Pregnancy book births a movie

The recently released movie What To Expect When You're Expecting has plenty of stars (Cameron Diaz, Jennifer Lopez, Chace Crawford, Elizabeth Banks) and a storyline chockablock with pregnancy and, eventually, birth.

Critics hated it but viewers gave it a somewhat warmer reception.

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Elizabeth Banks and Brooklyn Decker in What To Expect: The Movie

The mere fact a movie called What to Expect...  got made reflects the strength of the brand of the 28-year-old self-help book that inspired it, What to Expect When You're Expecting.

And it is an awesome brand. WTE is in its fourth edition, with more than 15 million books in print.

The author of What to Expect When You're Expecting, Heidi Murkoff, wrote the first edition of the book with her late mother, Arlene Eisenberg, and her sister Sandee Hathaway, who is no longer involved with the series. Sharon Mazel co-authored the fourth edition.

The WTE franchise also includes books on babies and toddlers, plus a baby-sitter's handbook.

The WTE website now has a page about the movie, including the stars' thoughts about the book. It has all come full circle, which gets to be a little dizzying, if you ask me.

Bella Swan’s birth story

The birth in Twilight: Breaking Dawn Part I was not as scary as I thought it would be. (If you don't want to read about the film's ending, stop reading here.) Breaking Dawn is a preteen fantasy through and through, so the birth of Bella's half-human, half-vampire baby winds up looking fairly tidy and vaguely menstrual, even if it does involve blades and teeth. (No trial of labor for Bella.)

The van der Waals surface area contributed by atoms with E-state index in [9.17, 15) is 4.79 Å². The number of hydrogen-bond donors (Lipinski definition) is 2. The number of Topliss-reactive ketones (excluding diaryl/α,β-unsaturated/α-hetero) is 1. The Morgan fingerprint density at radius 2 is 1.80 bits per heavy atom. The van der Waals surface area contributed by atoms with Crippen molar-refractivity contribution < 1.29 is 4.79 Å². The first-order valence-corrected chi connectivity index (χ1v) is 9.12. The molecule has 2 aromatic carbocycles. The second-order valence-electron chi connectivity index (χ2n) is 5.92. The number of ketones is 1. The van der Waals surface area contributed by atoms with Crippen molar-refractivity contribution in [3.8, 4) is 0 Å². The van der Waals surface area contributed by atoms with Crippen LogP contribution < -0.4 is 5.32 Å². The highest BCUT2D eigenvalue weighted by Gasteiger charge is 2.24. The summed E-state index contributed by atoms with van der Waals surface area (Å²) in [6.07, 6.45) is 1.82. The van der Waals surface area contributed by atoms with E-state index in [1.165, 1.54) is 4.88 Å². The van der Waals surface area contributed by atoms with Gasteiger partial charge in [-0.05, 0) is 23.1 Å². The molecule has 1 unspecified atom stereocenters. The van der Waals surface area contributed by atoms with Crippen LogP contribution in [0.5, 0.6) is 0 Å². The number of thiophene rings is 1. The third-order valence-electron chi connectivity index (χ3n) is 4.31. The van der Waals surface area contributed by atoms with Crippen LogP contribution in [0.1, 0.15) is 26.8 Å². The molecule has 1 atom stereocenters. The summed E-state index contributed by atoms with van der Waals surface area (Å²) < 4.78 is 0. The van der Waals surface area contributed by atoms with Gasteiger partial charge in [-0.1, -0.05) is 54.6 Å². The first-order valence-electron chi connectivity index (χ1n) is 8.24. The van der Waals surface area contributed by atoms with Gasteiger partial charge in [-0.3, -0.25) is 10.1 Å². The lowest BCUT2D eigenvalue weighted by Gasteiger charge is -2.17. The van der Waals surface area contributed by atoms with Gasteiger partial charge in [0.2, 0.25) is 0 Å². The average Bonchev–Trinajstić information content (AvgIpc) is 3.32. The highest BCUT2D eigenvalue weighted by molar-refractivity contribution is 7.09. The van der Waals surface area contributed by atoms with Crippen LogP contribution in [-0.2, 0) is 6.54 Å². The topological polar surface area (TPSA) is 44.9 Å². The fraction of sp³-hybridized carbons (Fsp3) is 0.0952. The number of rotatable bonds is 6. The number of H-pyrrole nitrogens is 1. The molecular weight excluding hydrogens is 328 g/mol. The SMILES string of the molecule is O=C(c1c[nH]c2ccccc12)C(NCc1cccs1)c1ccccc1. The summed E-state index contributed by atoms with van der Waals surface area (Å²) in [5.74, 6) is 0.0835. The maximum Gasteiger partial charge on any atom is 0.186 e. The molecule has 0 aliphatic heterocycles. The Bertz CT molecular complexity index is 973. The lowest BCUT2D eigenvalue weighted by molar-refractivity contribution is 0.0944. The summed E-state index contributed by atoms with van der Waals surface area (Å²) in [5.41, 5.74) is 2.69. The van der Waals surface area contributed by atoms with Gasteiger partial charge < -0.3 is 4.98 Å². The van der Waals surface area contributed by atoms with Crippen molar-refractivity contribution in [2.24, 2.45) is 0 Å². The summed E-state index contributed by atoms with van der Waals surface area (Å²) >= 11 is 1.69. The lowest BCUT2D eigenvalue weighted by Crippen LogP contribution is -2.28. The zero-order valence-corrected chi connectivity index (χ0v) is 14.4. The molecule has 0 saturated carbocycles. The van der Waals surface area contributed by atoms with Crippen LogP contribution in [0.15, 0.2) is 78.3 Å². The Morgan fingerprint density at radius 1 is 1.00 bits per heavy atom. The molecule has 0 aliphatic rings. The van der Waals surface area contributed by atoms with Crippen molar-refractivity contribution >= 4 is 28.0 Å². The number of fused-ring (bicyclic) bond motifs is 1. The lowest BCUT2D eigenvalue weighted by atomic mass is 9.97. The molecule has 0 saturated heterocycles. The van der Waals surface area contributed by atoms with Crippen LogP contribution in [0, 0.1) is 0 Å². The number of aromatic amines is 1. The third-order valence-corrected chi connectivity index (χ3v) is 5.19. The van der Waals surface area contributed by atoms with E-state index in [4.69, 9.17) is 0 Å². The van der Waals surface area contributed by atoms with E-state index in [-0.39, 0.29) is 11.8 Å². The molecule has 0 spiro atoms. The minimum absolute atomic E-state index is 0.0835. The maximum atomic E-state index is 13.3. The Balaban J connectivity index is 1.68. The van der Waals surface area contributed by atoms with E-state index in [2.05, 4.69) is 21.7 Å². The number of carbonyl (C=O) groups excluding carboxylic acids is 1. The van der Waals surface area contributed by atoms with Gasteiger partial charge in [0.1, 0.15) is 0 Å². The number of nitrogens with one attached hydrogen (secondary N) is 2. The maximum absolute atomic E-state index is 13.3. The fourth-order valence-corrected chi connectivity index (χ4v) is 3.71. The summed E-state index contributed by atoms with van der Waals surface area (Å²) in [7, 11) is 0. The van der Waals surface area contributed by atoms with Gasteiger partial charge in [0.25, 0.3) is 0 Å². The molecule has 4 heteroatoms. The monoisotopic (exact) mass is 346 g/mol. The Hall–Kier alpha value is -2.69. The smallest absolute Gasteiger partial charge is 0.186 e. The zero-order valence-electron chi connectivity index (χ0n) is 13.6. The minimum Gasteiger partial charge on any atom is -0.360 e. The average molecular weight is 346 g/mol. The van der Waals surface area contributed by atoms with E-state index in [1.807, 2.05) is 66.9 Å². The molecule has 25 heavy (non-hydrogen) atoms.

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Kristen Stewart as Bella Swan

Will Breaking Dawn leave a generation of young girls with tocophobia — fear of childbirth? My guess is that it will not. The birth happens fast, for one thing, and it's all pretty implausible. The baby appears to be a normal baby, though about six months old, and functions for the rest of the movie in a doll-like capacity.

But Bella Swan — the teenager who falls in love with the vampire Edward Cullen (Robert Pattinson) and marries him in this, the first half of the screen adaptation of the fourth and final book in Stephenie Meyers' Twilight saga — does die in childbirth in the film. Her death has been prophesied, so it isn't unexpected, but the sight of her still, gray form on the table where her baby was born is upsetting.

However, the second half of Breaking Dawn is scheduled for release one year from now, so let's just say that birth transforms Bella. We haven't seen the last of her.

Breaking Dawn is rated PG-13.